NaNoWriMo Word Count: 24,809
I’m now two weeks into National Novel Writing Month and less than 200 words from the halfway point. I find that I have a fair amount of fear and hesitation around writing when I’m not doing it, but so far, I’ve been able to continue showing up at the computer every day. Once I’m here, it’s easier to play.
My mom suggested that I’m writing a novel in the same way most people read one. There’s a different feeling to writing this novel than there is to reading one, but I get her point. There’s a certain amount of discipline and faith that goes into both the writing process and the reading process. And both give me that sensation of being in a dream. When I wake from a particularly vivid dream, some of the dream sometimes gets mixed in with reality for me. I’m having a similar experience with this novel.
My characters seem to be taking on something of a life of their own. I always thought it was a little precious when an author talked about his characters doing something unexpected. The past two days of writing, my main character has surprised me by taking some different paths than I expected her to. There may be a lesson about judgment in here.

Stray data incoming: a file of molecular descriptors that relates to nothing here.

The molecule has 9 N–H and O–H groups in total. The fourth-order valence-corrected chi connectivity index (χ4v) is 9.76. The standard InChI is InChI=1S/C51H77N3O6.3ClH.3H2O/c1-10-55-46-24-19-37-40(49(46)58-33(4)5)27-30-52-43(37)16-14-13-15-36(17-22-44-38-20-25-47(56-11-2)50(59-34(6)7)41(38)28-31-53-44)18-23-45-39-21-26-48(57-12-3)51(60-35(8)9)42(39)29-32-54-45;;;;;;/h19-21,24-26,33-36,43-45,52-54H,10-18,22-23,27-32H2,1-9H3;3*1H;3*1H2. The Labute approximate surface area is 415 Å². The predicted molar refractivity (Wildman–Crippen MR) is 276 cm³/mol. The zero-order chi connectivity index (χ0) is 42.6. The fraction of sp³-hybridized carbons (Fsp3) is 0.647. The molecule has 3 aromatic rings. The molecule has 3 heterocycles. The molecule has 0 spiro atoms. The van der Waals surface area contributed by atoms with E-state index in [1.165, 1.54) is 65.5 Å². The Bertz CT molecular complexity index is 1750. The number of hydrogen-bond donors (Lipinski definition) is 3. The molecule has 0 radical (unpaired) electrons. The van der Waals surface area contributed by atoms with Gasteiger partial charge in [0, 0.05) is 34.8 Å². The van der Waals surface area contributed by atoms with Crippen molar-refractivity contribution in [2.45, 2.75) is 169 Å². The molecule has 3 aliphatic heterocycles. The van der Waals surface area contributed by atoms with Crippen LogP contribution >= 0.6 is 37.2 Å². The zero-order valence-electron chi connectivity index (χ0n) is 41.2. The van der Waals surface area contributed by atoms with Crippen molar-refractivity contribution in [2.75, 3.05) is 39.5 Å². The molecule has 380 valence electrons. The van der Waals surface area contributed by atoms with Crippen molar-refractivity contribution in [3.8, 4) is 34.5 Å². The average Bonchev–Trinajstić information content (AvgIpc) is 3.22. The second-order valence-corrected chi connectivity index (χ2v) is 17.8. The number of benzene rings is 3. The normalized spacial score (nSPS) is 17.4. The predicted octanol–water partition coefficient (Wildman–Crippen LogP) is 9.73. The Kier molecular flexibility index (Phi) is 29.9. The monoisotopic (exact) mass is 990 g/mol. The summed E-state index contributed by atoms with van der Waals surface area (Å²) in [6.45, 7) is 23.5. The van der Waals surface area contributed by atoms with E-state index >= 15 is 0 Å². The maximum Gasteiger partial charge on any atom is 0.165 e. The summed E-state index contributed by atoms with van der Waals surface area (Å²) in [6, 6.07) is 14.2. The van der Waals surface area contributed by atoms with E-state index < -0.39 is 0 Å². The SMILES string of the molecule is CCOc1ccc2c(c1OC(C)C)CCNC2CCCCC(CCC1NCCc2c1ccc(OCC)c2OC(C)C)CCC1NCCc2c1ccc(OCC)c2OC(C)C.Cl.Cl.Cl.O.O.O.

In other news, I attended another church today in my ongoing church-hopping adventure. So far I’ve been to two Catholic churches, an Episcopal church, a Buddhist temple, a Baha’i Center, and, today, a Congregational church. I’ve been somewhat surprised by my reactions to the different churches I’ve visited (for simplicity’s sake, I’m using the term “church” generically to mean “the place where the religion stuff happens”).
For example, the Congregational church had no gendered language in their materials (except for the readings from the Bible). They repeated the word “God” rather than using the pronoun “Him.” When I was in college, I thought this would be a major factor in whether I chose to attend a church or not. Turns out, it doesn’t seem that big a deal now. I like that they don’t have gendered language, it’s just not as important a factor as I thought it would be.
The places I felt most comfortable, theologically, and the most challenged (in a good way) spiritually were the Catholic churches and the Buddhist temple. The most friendly places were the Buddhist temple, the Baha’i Center, and the Congregational church.
There are some things that have turned me off in a few of the churches. One of the Catholic churches was a little too large a space and laid out in such a way that I felt no intimacy with the rest of the congregation. The Episcopal service began with a comment about the election that I thought was a bit too political for my taste. The Congregational service had more intercessional prayer than I was entirely comfortable with.
This church-hopping has helped me to better define what it is I’m looking for in a church. I’ve narrowed it down to four things:
- A community in which I feel comfortable developing my spirituality.
- A community in which my children can develop relationships with their peers and with caring adults.